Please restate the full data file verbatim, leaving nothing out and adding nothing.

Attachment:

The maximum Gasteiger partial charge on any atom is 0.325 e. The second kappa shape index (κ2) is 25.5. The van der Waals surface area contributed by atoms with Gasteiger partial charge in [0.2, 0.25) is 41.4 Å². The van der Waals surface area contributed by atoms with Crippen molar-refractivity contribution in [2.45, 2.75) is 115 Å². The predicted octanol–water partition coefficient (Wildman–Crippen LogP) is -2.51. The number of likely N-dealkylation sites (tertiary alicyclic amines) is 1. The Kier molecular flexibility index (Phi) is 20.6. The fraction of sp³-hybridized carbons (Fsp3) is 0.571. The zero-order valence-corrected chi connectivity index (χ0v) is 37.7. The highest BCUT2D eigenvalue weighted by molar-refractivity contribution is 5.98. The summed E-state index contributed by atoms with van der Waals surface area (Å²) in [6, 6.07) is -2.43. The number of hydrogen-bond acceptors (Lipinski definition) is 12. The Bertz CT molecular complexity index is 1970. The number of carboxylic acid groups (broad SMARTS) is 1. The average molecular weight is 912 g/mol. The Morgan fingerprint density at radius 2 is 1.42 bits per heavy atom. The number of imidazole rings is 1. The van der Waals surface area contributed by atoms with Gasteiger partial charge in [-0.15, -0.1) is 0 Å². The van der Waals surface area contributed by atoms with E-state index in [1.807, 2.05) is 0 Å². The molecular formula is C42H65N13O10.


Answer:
The maximum Gasteiger partial charge on any atom is 0.325 e. The second kappa shape index (κ2) is 25.5. The van der Waals surface area contributed by atoms with Gasteiger partial charge in [0.2, 0.25) is 41.4 Å². The van der Waals surface area contributed by atoms with Crippen molar-refractivity contribution in [2.45, 2.75) is 115 Å². The predicted octanol–water partition coefficient (Wildman–Crippen LogP) is -2.51. The number of likely N-dealkylation sites (tertiary alicyclic amines) is 1. The Kier molecular flexibility index (Phi) is 20.6. The fraction of sp³-hybridized carbons (Fsp3) is 0.571. The zero-order valence-corrected chi connectivity index (χ0v) is 37.7. The highest BCUT2D eigenvalue weighted by molar-refractivity contribution is 5.98. The summed E-state index contributed by atoms with van der Waals surface area (Å²) in [6, 6.07) is -2.43. The number of hydrogen-bond acceptors (Lipinski definition) is 12. The Bertz CT molecular complexity index is 1970. The number of carboxylic acid groups (broad SMARTS) is 1. The average molecular weight is 912 g/mol. The Morgan fingerprint density at radius 2 is 1.42 bits per heavy atom. The number of imidazole rings is 1. The van der Waals surface area contributed by atoms with Gasteiger partial charge in [-0.15, -0.1) is 0 Å². The van der Waals surface area contributed by atoms with E-state index in [1.807, 2.05) is 0 Å². The molecular formula is C42H65N13O10.